Their gland secretions are toxic to many predators, and some naïve populations have locally declined. They have never caused extinctions however, and although declines can be sharp, they tend to be temporary.
Life is remarkably adaptable, and toads have become an engine of evolution. Some native snakes have undergone rapid adaptation to cane toads, reducing the size of their mouths relative to the size of their bodies, so that they are now able to tolerate the amount of toxin ingested. Other species, including several native birds, have learned how to hunt cane toads successfully by avoiding the toxic glands and eating the rest. And yet others simply learn to avoid them, and hunt someone else. These extraordinary examples of rapid evolution have resulted in the recovery of native predator populations from initial declines. Human efforts to control toads have not been helpful.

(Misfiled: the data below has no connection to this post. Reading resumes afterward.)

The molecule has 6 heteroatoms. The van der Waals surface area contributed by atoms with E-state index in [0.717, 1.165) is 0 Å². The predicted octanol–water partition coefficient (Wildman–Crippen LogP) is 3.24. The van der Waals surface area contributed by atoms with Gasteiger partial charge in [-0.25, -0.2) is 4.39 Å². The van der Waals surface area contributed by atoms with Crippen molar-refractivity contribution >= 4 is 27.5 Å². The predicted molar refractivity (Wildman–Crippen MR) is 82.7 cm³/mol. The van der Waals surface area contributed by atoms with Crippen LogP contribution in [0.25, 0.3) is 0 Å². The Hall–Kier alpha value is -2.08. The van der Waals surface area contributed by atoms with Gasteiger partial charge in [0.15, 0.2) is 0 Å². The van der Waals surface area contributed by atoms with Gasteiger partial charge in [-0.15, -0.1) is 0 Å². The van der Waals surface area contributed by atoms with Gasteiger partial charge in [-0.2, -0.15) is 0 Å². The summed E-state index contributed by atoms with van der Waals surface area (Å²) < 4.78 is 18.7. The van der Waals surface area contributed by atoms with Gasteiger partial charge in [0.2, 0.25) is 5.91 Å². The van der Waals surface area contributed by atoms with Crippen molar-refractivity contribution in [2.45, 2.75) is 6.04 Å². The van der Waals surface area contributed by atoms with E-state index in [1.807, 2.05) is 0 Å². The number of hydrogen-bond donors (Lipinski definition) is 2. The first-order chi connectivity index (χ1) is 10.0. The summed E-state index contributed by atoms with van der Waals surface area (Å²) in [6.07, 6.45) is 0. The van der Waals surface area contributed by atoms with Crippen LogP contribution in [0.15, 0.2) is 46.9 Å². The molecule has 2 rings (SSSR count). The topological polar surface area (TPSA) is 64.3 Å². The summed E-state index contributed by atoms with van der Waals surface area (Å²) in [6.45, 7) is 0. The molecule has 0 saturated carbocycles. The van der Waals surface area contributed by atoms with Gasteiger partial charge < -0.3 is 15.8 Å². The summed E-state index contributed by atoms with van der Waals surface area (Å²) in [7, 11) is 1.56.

Toads are opportunistic predators that can help regulate potentially irruptive invertebrates and small vertebrates. As prey, they benefit a range of predators once the adaptation to their toxin occurs. But like any species, ecological benefits come from sustainable densities, and thus biodiversity increases when the predators of cane toads are abundant. And this is where the dingo can help.
Large predators regulate species both directly by hunting them, and indirectly by promoting the diversity of their predators and competitors. When dingoes suppress mesopredators (e.g. foxes and cats) and herbivores (e.g. rabbits and kangaroos), they indirectly benefit the populations of a variety of other species. Some of which are toad predators.
By Arian Wallach